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This Is How Those Crazy, Divided Republicans Get Their Way

Feeling nostalgic for big budget fights? Do you miss watching House Speaker John Boehner trying to control the Republican caucus? Are you eager for yet another deal that quietly starves government services and weakens the economy? Then you should be in a pretty good mood this morning.

On Tuesday, House Republicans unveiled their proposal to keep the government running past September 30, when the law that currently funds federal operations expires. It would last through December, at which point the parties would have to come up with yet another extension. As expected, the proposal more or less “locks in” funding levels from budget sequestration—in effect, it keeps the cuts that have been reducing Head Start slots, weakening the economy recovery, and generally wreaking havoc. As you may recall, sequestration cuts were never supposed to happen: They were supposed to be so crude and unpleasant, to conservatives and liberals alike, that the two parties would agree on an alternative way of reducing the deficit. But that hasn’t happened, so the cuts have taken effect this year. And if this new House Republican proposal passes, they will stay in place for at least a little while longer.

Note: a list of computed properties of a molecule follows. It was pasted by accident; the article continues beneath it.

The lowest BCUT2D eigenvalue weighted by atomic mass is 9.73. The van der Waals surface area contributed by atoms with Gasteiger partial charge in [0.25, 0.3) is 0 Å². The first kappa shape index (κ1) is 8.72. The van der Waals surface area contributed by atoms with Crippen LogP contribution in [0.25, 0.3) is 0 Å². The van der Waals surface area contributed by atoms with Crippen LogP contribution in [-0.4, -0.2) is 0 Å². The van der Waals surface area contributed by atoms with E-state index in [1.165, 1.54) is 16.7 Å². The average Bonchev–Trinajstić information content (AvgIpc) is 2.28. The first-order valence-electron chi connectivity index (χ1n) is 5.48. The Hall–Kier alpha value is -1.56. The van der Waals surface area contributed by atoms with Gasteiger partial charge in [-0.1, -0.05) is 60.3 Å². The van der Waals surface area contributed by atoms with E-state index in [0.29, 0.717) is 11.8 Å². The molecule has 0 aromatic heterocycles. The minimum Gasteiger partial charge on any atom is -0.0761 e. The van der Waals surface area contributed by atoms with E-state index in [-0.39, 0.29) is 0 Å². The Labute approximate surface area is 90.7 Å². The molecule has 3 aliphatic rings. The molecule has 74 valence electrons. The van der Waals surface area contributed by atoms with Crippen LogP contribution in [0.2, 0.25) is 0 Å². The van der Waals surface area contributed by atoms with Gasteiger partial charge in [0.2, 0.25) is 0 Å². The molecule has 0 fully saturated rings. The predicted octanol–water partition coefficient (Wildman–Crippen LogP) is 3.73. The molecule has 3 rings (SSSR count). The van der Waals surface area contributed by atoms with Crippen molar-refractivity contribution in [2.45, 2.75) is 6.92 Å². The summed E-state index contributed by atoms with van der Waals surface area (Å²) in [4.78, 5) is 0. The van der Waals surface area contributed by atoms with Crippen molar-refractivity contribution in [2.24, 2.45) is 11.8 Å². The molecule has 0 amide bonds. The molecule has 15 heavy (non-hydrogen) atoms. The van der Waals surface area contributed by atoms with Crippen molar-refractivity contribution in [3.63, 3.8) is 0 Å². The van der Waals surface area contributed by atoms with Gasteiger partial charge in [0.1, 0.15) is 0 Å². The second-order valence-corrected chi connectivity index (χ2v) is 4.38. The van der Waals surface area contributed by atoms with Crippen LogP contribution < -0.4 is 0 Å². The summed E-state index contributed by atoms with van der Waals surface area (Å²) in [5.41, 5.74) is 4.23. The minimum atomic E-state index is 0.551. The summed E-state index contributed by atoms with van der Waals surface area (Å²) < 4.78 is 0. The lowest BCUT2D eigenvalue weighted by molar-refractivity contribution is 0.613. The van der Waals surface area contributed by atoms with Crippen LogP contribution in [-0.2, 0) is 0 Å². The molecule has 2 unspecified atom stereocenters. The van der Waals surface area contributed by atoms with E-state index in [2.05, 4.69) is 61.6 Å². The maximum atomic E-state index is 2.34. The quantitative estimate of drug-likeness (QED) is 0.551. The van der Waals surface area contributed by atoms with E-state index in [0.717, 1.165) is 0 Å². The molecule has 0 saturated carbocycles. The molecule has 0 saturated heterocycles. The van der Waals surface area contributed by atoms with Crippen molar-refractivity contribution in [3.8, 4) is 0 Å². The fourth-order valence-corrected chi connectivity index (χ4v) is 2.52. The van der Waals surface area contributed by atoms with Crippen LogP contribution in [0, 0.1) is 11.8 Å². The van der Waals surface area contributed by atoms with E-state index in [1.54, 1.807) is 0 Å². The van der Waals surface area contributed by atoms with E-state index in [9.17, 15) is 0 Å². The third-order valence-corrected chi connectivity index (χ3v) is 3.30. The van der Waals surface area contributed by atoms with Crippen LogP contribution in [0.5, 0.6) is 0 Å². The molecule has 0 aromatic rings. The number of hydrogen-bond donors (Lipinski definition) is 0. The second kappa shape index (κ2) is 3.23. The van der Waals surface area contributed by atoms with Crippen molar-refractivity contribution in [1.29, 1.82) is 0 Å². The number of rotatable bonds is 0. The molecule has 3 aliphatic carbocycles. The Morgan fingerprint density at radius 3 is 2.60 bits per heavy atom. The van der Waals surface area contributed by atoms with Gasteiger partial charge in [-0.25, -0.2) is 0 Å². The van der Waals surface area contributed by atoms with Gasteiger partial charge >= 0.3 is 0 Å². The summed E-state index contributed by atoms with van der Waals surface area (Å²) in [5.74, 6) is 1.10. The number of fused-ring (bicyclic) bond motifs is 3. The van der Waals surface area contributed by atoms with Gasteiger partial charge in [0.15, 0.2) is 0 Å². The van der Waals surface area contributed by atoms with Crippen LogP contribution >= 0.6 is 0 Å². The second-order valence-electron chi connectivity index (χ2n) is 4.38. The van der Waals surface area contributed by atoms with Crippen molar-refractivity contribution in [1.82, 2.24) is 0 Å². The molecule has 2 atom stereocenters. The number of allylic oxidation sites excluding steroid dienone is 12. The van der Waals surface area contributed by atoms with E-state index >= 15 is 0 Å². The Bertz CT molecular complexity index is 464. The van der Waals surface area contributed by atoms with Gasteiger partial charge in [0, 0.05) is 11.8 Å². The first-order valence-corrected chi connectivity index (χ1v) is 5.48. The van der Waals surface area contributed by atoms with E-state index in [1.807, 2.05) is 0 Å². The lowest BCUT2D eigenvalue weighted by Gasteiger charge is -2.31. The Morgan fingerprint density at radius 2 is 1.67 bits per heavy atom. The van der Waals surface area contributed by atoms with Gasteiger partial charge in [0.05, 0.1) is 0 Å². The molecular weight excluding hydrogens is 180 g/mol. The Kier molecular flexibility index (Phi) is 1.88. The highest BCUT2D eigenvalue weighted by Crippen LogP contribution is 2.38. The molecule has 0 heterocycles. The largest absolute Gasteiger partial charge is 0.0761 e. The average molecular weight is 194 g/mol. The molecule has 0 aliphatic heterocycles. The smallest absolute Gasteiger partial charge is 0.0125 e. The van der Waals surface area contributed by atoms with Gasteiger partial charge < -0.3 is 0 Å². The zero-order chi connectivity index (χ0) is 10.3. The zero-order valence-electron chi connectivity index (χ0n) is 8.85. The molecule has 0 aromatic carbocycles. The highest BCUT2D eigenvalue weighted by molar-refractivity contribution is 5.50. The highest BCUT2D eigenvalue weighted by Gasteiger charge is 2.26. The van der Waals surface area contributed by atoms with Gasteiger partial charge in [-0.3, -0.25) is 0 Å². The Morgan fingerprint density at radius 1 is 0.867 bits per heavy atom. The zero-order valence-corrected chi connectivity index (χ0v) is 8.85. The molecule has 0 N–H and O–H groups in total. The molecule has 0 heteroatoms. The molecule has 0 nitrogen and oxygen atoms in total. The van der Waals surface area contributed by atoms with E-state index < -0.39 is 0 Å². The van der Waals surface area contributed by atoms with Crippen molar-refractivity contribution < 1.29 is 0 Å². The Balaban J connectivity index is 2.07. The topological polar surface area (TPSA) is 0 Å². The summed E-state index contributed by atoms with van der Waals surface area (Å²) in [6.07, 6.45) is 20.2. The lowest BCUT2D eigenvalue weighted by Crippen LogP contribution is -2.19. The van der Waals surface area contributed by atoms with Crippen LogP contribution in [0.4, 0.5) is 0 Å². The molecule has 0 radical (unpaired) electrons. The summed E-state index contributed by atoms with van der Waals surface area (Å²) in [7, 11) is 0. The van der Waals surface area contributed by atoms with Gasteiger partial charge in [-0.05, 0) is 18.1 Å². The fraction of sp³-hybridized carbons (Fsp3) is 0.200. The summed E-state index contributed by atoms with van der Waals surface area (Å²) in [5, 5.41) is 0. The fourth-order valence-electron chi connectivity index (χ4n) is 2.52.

The House proposal also includes a provision to withhold funds for implementing Obamacare. Again, this is not a surprise. And, like some previous efforts, this one is mostly an effort of political theater. By design, the Senate could strip out the Obamacare defunding and approve everything else in the House leadership proposal. That would leave a “clean” government-funding bill, as House Republican leaders call it, for President Obama to sign. But House Republican leaders have assured anxious conservatives that a real effort to undermine Obamacare will come soon—proabably sometime in early October, when the federal treasury nears its official borrowing limit. At that point, the leaders say, they will refuse to authorize more borrowing unless Obama and the Democrats agree to certain concessions. The demands will include some kind of effort at defunding or delaying Obamacare—quite possibly, by insisting that the Obama administration postpones the individual mandate (the requirement that everybody get health insurance) by one year.

Whether this measure gets through the House remains to be seen. House Democrats aren’t going to supply many (if any) votes for a measure that keeps sequestration cuts, so Boehner and his lieutenants will have to rely on their own caucus. And the caucus, as usual, is not going to go along quietly. Conservatives want to deal with Obamacare now—i.e., before October 1, when people will start buying insurance directly through the law’s new insurance marketplaces. It’s hard to imagine Boehner and the rest of his leadership team would start pushing this bill through the legislative process if they weren’t confident of support. Or maybe it’s not so hard to imagine, given recent history. This wouldn’t be the first time Republican leaders underestimated the extremism of their right-wing members—or overestimated their ability to win them over. Either way, drama seems likely.